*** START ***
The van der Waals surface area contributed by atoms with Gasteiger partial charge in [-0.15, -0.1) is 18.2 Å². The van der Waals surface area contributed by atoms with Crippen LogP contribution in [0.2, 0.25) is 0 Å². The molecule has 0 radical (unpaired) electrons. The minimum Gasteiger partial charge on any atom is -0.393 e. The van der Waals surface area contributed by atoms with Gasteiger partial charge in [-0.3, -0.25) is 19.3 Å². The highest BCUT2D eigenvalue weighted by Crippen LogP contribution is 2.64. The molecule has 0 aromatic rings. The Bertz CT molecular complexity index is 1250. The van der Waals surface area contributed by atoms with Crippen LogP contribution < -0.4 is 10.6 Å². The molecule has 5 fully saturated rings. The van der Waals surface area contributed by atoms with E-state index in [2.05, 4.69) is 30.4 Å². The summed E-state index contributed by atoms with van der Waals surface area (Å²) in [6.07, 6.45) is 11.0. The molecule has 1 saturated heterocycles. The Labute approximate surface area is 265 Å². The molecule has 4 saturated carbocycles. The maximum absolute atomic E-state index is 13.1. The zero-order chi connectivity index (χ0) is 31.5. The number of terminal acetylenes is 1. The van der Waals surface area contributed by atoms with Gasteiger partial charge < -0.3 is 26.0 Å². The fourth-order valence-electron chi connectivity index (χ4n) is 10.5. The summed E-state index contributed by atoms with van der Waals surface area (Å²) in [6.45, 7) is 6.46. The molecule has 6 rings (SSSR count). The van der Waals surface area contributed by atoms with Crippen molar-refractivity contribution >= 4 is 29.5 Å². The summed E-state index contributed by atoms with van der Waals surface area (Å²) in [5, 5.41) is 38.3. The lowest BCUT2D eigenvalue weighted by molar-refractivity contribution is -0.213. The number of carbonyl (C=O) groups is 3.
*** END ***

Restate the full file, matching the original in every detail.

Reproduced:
The van der Waals surface area contributed by atoms with Gasteiger partial charge in [-0.15, -0.1) is 18.2 Å². The van der Waals surface area contributed by atoms with Crippen LogP contribution in [0.2, 0.25) is 0 Å². The molecule has 0 radical (unpaired) electrons. The minimum Gasteiger partial charge on any atom is -0.393 e. The van der Waals surface area contributed by atoms with Gasteiger partial charge in [-0.3, -0.25) is 19.3 Å². The highest BCUT2D eigenvalue weighted by Crippen LogP contribution is 2.64. The molecule has 0 aromatic rings. The Bertz CT molecular complexity index is 1250. The van der Waals surface area contributed by atoms with Crippen LogP contribution < -0.4 is 10.6 Å². The molecule has 5 fully saturated rings. The van der Waals surface area contributed by atoms with E-state index in [2.05, 4.69) is 30.4 Å². The summed E-state index contributed by atoms with van der Waals surface area (Å²) in [6.07, 6.45) is 11.0. The molecule has 1 saturated heterocycles. The Labute approximate surface area is 265 Å². The molecule has 4 saturated carbocycles. The maximum absolute atomic E-state index is 13.1. The zero-order chi connectivity index (χ0) is 31.5. The number of terminal acetylenes is 1. The van der Waals surface area contributed by atoms with Gasteiger partial charge < -0.3 is 26.0 Å². The fourth-order valence-electron chi connectivity index (χ4n) is 10.5. The summed E-state index contributed by atoms with van der Waals surface area (Å²) in [6.45, 7) is 6.46. The molecule has 6 rings (SSSR count). The van der Waals surface area contributed by atoms with Crippen molar-refractivity contribution >= 4 is 29.5 Å². The summed E-state index contributed by atoms with van der Waals surface area (Å²) in [5, 5.41) is 38.3. The lowest BCUT2D eigenvalue weighted by molar-refractivity contribution is -0.213. The number of carbonyl (C=O) groups is 3.